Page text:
Friends send me articles on the theme that the world has become less welcoming to big families and that parents with many kids face subtle—and often not so subtle—scorn. They assume that, as a mother of five, I can relate to this experience. But I don’t.
Some of the questions Cassandra Chesser describes in her article in The Federalist are familiar. Especially having lived in three European countries over the last decade, all with anemic birth rates making families with even three children a rarity, I have had plenty of curious looks and questions about the decision to have more children than many others do.
Sure, a few nosy people asked about my religious affiliation and even if the kids were all from the some marriage (they are), which are certainly more personal questions than I’d pose to a stranger. There have been a few subtle jokes about the facts of life and countless comments about how full my hands must be. But for every time there has been even a hint of implicit criticism, there have been a dozen imbued with admiration.
When people ask me questions or make comments, I understand why. Many are asking about a path not taken, or one that they are toying going down, but worry about the unknowns. They aren’t really asking if I find caring for or traveling with so many children hard, they are asking if they would find it hard. Many don’t know women with five kids and have drawn conclusions about what that means based on their grandmother’s stories or train-wreck reality shows.
I’m an Ambassador for Plentiful Children
I’ve always tried to approach these conversations as if I’m an ambassador for big families. I emphasize the upsides that they probably don’t see and try to put the well-known challenges in perspective. I explain how each baby tends to get easier, when her cries are no longer a mystery and there are other little hands anxious to entertain the baby.
Sleeplessness and tantrum-y toddler phases are never easy, but by the third, fourth or fifth child, you know for certain that this too will pass, so even dark days don’t seem quite so bleak. Having many kids close in age means they have a great ability to entertain and support each other, which is a joy to watch now. I presume this will become even more important to our family as we all get older.
My oldest is only 11, so I sometimes find myself staring at big families with teenagers. Especially if the family looks happy—if the kids are laughing with each other, if mom and dad seem to be enjoying themselves too—I watch for signs of what they’ve done right. If we are sitting near each other on the plane or standing close in a line, I may be the one asking probing questions: Do they usually get along? Has it been hard? I’m asking about them, but really I’m asking what I should expect and if I’m going to find it hard. I’m looking for advice on how to prepare for what’s ahead and hoping for encouragement.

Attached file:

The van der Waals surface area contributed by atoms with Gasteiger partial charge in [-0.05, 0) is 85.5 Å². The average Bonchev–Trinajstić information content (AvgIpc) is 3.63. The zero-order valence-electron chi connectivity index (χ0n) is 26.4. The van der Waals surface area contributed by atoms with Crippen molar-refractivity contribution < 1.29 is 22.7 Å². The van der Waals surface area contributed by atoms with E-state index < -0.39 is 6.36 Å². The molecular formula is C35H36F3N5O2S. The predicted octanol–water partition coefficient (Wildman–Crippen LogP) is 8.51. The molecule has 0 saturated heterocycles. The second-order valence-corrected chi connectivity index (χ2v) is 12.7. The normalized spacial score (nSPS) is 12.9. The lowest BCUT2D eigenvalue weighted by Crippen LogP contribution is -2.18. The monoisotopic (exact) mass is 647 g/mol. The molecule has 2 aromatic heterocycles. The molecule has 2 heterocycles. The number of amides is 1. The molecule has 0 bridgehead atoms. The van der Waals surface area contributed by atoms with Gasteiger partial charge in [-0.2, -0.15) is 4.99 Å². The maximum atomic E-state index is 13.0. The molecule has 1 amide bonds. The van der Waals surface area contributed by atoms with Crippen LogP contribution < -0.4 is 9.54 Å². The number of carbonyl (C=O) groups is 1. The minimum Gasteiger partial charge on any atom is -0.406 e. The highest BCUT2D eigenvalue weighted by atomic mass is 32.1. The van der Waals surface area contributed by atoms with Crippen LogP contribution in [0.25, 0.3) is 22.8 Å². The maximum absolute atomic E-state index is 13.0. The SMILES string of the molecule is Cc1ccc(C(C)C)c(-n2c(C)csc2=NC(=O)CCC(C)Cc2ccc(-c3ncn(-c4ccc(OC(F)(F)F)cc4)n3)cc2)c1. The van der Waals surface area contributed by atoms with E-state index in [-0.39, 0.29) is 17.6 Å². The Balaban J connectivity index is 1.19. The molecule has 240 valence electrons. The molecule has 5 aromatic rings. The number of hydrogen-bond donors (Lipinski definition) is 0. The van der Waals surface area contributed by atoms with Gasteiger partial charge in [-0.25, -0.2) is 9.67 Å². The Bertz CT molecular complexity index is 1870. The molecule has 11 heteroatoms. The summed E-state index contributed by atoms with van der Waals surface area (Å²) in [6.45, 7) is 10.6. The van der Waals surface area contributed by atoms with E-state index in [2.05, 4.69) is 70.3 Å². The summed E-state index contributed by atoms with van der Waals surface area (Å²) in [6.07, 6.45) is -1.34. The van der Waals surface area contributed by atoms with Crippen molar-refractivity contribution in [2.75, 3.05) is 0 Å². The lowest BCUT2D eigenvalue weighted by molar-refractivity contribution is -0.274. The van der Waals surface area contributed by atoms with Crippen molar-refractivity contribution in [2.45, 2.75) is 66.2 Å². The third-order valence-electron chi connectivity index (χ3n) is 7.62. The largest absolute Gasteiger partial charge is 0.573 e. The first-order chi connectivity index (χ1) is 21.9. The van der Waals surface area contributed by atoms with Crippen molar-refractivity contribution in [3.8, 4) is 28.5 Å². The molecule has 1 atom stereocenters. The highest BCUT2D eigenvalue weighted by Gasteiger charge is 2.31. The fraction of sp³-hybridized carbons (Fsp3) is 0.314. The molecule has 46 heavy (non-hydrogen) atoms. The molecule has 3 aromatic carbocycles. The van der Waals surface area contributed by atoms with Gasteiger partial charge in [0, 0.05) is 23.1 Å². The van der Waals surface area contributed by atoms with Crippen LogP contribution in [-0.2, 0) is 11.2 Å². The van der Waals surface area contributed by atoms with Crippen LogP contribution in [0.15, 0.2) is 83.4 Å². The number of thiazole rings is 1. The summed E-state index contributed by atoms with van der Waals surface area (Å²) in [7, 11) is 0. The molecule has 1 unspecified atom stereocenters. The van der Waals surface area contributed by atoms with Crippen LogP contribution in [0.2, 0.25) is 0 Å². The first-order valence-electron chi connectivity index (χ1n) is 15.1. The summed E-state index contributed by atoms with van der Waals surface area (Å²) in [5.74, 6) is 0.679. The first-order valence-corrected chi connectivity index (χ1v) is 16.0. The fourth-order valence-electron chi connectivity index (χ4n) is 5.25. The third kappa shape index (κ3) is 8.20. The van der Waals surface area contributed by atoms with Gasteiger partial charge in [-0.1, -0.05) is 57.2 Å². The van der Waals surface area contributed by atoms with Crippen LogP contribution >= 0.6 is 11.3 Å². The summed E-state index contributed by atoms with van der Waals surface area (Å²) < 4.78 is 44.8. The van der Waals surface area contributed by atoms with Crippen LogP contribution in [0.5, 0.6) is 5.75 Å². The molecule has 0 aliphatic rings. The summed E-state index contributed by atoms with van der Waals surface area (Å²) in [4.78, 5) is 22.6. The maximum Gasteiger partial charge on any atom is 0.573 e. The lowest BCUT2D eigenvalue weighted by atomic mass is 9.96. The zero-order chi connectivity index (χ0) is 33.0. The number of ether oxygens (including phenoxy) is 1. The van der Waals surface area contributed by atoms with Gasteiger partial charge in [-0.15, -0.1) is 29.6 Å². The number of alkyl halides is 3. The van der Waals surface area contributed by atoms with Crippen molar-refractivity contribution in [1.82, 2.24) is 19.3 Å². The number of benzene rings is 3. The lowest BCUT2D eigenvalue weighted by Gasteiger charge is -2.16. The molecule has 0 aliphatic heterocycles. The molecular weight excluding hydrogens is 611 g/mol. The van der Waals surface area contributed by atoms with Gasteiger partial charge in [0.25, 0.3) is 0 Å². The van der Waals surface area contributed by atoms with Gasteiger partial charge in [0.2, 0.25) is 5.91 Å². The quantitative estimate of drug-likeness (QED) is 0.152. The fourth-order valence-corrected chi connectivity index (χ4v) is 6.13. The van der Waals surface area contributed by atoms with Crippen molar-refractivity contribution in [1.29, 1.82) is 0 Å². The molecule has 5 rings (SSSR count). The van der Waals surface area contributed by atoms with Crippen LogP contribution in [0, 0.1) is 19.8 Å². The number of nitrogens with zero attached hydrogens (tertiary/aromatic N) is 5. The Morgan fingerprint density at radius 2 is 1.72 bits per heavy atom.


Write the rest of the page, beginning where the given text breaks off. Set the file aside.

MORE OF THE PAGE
Some People Are Rude, But Don’t Take It Personally
Undoubtedly, some people who make comments about how many kids I have aren’t looking for advice or curious about big families. They think that having so many kids is irresponsible and they are bracing for our family to disrupt their experience. I vividly recall an older man groaning “Oh god,” as I sat down next to him in a crowded plane with a protesting 18-month-old on my lap. I ignored him, settled my little girl down, quietly read her books, and she was pretty good the rest of the flight. The man remained grumpy, sighing anytime her tiny foot dared to cross over the arm rest.
We got through it, and after the flight an older woman nearby made a point of congratulating me for how well-behaved my kids were, loudly enough so the man next to me was sure to hear. People like that—offering me help and congratulating my kids on how well-behaved they are—are a far more common experience than the jerk we sat next to on that flight.
Certainly smaller families are a trend. But it’s also a trend to find offense and linger on any and all perceived slights. Mothers of big families should brace for interest from strangers and perhaps some awkward questions. But, in my experience, much more of the attention you receive will be positive than negative.
You’ll also be better off if you don’t give power to those who appear to be judging you. A minority may actually think you are harming the world by leaving too big a carbon footprint (and forget them if they do), but they may also be jealous or simply curious and clumsy at trying to find out more about what your life is like. You’ve got enough going on and don’t need to waste time feeling insulted, but rather ought to have confidence that your decision to have a big family will pay off with plenty of people to love and support you in the years to come.